A new government study found nearly half of faucets in the U.S. are likely contaminated with "forever chemicals," the common name for per- and polyfluoroalkyl substances (PFAS).
The chemicals often show up in non-stick cookware, food packaging and water-resistant clothing and can take generations to break down in the environment — if at all.
"It will stay there forever. It will outlive all of us," said Dibs Sarkar, a professor of environmental engineering at the Stevens Institute of Technology.
The U.S. Geological Survey says it conducted a first-of-its-kind study that discovered forever chemicals in drinking water by testing both private and government-regulated water supplies.
The USGS says there are more than 12,000 types of forever chemicals, many of which are undetectable with current tests.
In its latest study, the research agency tested for 32 types of PFAS in the tap water across the nation, in schools, homes, and even national parks.
They found at least one type of PFAS in about 45% of tap water samples, and some samples had as many as nine types of forever chemicals.
People living in cities on the East Coast and in the Midwest are most at risk of finding PFAS in their water. Comparatively, many tests in rural areas found no trace of PFAS.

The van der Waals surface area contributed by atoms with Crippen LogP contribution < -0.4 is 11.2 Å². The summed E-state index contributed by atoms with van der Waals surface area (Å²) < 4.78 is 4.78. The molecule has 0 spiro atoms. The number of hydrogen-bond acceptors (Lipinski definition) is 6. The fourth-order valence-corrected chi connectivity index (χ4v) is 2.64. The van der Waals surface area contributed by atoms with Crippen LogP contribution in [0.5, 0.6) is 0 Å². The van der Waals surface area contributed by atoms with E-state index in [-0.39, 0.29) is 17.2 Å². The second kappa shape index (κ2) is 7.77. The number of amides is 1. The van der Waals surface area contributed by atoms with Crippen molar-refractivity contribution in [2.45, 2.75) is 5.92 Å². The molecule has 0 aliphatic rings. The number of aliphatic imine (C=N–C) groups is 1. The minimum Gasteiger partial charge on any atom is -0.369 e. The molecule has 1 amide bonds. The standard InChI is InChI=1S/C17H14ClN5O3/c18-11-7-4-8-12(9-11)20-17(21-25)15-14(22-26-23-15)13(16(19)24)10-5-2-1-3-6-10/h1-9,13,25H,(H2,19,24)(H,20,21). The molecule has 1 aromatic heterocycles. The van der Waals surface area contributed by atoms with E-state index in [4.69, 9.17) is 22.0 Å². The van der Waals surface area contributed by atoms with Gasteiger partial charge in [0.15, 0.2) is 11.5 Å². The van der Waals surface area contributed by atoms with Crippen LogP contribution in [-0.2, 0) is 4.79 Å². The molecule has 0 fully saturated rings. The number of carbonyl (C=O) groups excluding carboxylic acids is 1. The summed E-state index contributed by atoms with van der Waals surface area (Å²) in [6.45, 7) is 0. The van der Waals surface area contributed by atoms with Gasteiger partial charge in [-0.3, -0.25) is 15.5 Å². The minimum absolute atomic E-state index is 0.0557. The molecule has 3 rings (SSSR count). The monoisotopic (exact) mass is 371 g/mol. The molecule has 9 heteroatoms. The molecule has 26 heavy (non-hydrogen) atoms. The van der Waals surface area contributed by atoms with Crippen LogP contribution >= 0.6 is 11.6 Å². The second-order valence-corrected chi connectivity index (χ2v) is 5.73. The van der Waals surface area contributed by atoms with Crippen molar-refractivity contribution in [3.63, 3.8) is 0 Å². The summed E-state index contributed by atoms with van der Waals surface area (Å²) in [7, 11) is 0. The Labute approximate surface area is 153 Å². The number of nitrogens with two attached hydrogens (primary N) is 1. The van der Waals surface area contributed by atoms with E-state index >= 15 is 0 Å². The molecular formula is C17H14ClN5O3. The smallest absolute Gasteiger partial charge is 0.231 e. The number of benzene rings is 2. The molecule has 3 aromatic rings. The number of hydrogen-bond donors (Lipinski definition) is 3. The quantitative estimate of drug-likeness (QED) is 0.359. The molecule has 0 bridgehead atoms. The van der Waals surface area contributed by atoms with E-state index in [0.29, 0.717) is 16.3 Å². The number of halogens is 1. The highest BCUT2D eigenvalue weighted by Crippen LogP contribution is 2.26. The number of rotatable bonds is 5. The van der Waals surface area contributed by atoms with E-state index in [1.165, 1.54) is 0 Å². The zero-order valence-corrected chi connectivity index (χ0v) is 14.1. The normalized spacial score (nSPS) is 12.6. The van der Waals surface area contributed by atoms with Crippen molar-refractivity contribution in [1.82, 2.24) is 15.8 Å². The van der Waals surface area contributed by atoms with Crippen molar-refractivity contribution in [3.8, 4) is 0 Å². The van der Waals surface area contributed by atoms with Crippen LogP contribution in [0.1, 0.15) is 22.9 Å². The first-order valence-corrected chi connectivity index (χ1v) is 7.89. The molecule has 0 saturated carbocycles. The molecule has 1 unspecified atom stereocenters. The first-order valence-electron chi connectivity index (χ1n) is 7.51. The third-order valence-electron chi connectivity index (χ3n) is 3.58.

In a video produced by Stevens Institute of Technology, Sarkar said that even the smallest amount of PFAS is dangerous to humans.
"It can cause cancer, it can cause immunity problems, it can cause liver problems, it can cause kidney problems, there are numerous problems PFAS causes," said Sarkar.
The USGS says PFAS can seep into water supplies through firefighting foams, wastewater treatment, septic and landfill systems and more.
In a video provided to the Associated Press, Jason Cannon, a professor of toxicology at Purdue University, said it could take years for the chemicals to leave our bodies.
"The half-lives in blood may be up to a decade for some of these, meaning it may take ten years almost to remove half of what you've been exposed to," said Cannon.
While the EPA regulates public water supplies, the USGS says homeowners are responsible for testing and maintaining their own water.
Experts say people can treat their water with carbon-based filters or reverse osmosis membranes, which are sink attachments that remove pollutants.
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